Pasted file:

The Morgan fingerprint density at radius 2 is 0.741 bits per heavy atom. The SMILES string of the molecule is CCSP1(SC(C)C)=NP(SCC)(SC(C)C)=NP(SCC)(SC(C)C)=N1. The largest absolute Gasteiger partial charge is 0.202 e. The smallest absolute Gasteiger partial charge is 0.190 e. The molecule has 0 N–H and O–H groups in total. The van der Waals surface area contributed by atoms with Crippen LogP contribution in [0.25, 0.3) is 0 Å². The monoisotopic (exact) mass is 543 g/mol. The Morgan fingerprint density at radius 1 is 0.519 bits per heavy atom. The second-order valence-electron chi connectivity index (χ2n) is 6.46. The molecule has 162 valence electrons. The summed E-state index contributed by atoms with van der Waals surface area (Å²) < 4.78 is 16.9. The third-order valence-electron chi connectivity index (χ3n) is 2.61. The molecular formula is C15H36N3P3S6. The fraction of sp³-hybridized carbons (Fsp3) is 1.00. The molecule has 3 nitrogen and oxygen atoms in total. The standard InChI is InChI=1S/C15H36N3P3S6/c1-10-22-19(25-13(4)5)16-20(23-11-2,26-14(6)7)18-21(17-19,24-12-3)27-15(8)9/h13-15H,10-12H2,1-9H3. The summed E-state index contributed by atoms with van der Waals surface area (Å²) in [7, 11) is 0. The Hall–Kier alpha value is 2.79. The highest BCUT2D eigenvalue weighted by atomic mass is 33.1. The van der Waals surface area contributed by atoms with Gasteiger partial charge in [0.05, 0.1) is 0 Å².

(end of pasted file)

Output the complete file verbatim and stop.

The Morgan fingerprint density at radius 2 is 0.741 bits per heavy atom. The SMILES string of the molecule is CCSP1(SC(C)C)=NP(SCC)(SC(C)C)=NP(SCC)(SC(C)C)=N1. The largest absolute Gasteiger partial charge is 0.202 e. The smallest absolute Gasteiger partial charge is 0.190 e. The molecule has 0 N–H and O–H groups in total. The van der Waals surface area contributed by atoms with Crippen LogP contribution in [0.25, 0.3) is 0 Å². The monoisotopic (exact) mass is 543 g/mol. The Morgan fingerprint density at radius 1 is 0.519 bits per heavy atom. The second-order valence-electron chi connectivity index (χ2n) is 6.46. The molecule has 162 valence electrons. The summed E-state index contributed by atoms with van der Waals surface area (Å²) < 4.78 is 16.9. The third-order valence-electron chi connectivity index (χ3n) is 2.61. The molecular formula is C15H36N3P3S6. The fraction of sp³-hybridized carbons (Fsp3) is 1.00. The molecule has 3 nitrogen and oxygen atoms in total. The standard InChI is InChI=1S/C15H36N3P3S6/c1-10-22-19(25-13(4)5)16-20(23-11-2,26-14(6)7)18-21(17-19,24-12-3)27-15(8)9/h13-15H,10-12H2,1-9H3. The summed E-state index contributed by atoms with van der Waals surface area (Å²) in [7, 11) is 0. The Hall–Kier alpha value is 2.79. The highest BCUT2D eigenvalue weighted by atomic mass is 33.1. The van der Waals surface area contributed by atoms with Gasteiger partial charge in [0.05, 0.1) is 0 Å².